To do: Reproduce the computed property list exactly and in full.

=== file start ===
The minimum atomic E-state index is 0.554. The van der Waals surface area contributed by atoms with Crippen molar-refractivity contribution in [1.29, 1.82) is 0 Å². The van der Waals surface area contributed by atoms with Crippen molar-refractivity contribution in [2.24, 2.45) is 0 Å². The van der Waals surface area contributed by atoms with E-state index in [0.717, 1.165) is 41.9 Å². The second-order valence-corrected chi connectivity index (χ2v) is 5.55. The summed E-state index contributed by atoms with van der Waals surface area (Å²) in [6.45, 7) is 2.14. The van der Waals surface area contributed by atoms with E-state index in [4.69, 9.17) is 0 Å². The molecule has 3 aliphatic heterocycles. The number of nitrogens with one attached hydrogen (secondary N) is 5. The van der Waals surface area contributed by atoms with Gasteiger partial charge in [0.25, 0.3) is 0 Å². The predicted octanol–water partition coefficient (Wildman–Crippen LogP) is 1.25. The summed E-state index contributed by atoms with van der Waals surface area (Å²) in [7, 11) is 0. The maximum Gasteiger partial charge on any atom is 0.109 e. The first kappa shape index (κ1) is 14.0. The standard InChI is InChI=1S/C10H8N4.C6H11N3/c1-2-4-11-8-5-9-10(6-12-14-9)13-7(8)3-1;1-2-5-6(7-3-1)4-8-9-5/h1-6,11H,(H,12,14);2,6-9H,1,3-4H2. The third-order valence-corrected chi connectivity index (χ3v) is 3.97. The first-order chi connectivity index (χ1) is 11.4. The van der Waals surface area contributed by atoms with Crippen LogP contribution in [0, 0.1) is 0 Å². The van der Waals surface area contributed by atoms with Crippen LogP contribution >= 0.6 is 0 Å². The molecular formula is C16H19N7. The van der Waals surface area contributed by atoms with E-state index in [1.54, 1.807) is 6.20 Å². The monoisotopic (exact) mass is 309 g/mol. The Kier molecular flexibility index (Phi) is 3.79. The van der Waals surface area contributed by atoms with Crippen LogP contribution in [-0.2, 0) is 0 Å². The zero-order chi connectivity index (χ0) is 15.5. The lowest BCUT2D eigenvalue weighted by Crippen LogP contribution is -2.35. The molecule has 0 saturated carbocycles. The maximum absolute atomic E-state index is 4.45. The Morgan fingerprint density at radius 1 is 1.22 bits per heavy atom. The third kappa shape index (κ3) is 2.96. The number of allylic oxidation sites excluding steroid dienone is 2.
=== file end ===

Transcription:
The minimum atomic E-state index is 0.554. The van der Waals surface area contributed by atoms with Crippen molar-refractivity contribution in [1.29, 1.82) is 0 Å². The van der Waals surface area contributed by atoms with Crippen molar-refractivity contribution in [2.24, 2.45) is 0 Å². The van der Waals surface area contributed by atoms with E-state index in [0.717, 1.165) is 41.9 Å². The second-order valence-corrected chi connectivity index (χ2v) is 5.55. The summed E-state index contributed by atoms with van der Waals surface area (Å²) in [6.45, 7) is 2.14. The van der Waals surface area contributed by atoms with E-state index in [4.69, 9.17) is 0 Å². The molecule has 3 aliphatic heterocycles. The number of nitrogens with one attached hydrogen (secondary N) is 5. The van der Waals surface area contributed by atoms with Gasteiger partial charge in [0.25, 0.3) is 0 Å². The predicted octanol–water partition coefficient (Wildman–Crippen LogP) is 1.25. The summed E-state index contributed by atoms with van der Waals surface area (Å²) in [7, 11) is 0. The maximum Gasteiger partial charge on any atom is 0.109 e. The first kappa shape index (κ1) is 14.0. The standard InChI is InChI=1S/C10H8N4.C6H11N3/c1-2-4-11-8-5-9-10(6-12-14-9)13-7(8)3-1;1-2-5-6(7-3-1)4-8-9-5/h1-6,11H,(H,12,14);2,6-9H,1,3-4H2. The third-order valence-corrected chi connectivity index (χ3v) is 3.97. The first-order chi connectivity index (χ1) is 11.4. The van der Waals surface area contributed by atoms with Crippen LogP contribution in [0, 0.1) is 0 Å². The van der Waals surface area contributed by atoms with Crippen LogP contribution >= 0.6 is 0 Å². The molecular formula is C16H19N7. The van der Waals surface area contributed by atoms with E-state index in [1.54, 1.807) is 6.20 Å². The monoisotopic (exact) mass is 309 g/mol. The Kier molecular flexibility index (Phi) is 3.79. The van der Waals surface area contributed by atoms with Crippen LogP contribution in [-0.2, 0) is 0 Å². The zero-order chi connectivity index (χ0) is 15.5. The lowest BCUT2D eigenvalue weighted by Crippen LogP contribution is -2.35. The molecule has 0 saturated carbocycles. The maximum absolute atomic E-state index is 4.45. The Morgan fingerprint density at radius 1 is 1.22 bits per heavy atom. The third kappa shape index (κ3) is 2.96. The number of allylic oxidation sites excluding steroid dienone is 2.